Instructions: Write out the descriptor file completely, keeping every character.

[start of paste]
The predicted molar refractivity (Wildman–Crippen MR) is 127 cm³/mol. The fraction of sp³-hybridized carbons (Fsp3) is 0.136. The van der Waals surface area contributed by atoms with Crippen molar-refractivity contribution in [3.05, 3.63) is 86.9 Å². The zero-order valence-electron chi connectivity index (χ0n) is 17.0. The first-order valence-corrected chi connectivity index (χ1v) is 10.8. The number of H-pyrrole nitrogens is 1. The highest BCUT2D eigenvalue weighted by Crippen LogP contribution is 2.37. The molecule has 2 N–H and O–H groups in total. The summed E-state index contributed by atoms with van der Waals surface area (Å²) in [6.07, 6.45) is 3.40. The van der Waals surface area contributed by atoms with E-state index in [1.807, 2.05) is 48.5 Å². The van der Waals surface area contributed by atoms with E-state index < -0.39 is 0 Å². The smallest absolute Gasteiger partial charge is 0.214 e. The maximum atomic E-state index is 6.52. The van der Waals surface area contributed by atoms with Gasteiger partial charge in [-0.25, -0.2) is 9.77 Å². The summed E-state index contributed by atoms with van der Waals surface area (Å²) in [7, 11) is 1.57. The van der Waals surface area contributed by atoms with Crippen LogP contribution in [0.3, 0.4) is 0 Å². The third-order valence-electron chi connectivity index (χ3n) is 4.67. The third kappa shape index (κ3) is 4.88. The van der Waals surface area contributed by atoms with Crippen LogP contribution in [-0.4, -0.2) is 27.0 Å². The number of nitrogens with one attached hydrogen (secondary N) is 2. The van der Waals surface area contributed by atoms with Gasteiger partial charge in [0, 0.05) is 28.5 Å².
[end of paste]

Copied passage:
The predicted molar refractivity (Wildman–Crippen MR) is 127 cm³/mol. The fraction of sp³-hybridized carbons (Fsp3) is 0.136. The van der Waals surface area contributed by atoms with Crippen molar-refractivity contribution in [3.05, 3.63) is 86.9 Å². The zero-order valence-electron chi connectivity index (χ0n) is 17.0. The first-order valence-corrected chi connectivity index (χ1v) is 10.8. The number of H-pyrrole nitrogens is 1. The highest BCUT2D eigenvalue weighted by Crippen LogP contribution is 2.37. The molecule has 2 N–H and O–H groups in total. The summed E-state index contributed by atoms with van der Waals surface area (Å²) in [6.07, 6.45) is 3.40. The van der Waals surface area contributed by atoms with E-state index in [1.807, 2.05) is 48.5 Å². The van der Waals surface area contributed by atoms with E-state index < -0.39 is 0 Å². The smallest absolute Gasteiger partial charge is 0.214 e. The maximum atomic E-state index is 6.52. The van der Waals surface area contributed by atoms with Gasteiger partial charge in [-0.25, -0.2) is 9.77 Å². The summed E-state index contributed by atoms with van der Waals surface area (Å²) in [7, 11) is 1.57. The van der Waals surface area contributed by atoms with Crippen LogP contribution in [0.3, 0.4) is 0 Å². The third-order valence-electron chi connectivity index (χ3n) is 4.67. The third kappa shape index (κ3) is 4.88. The van der Waals surface area contributed by atoms with Crippen LogP contribution in [-0.4, -0.2) is 27.0 Å². The number of nitrogens with one attached hydrogen (secondary N) is 2. The van der Waals surface area contributed by atoms with Gasteiger partial charge in [0, 0.05) is 28.5 Å².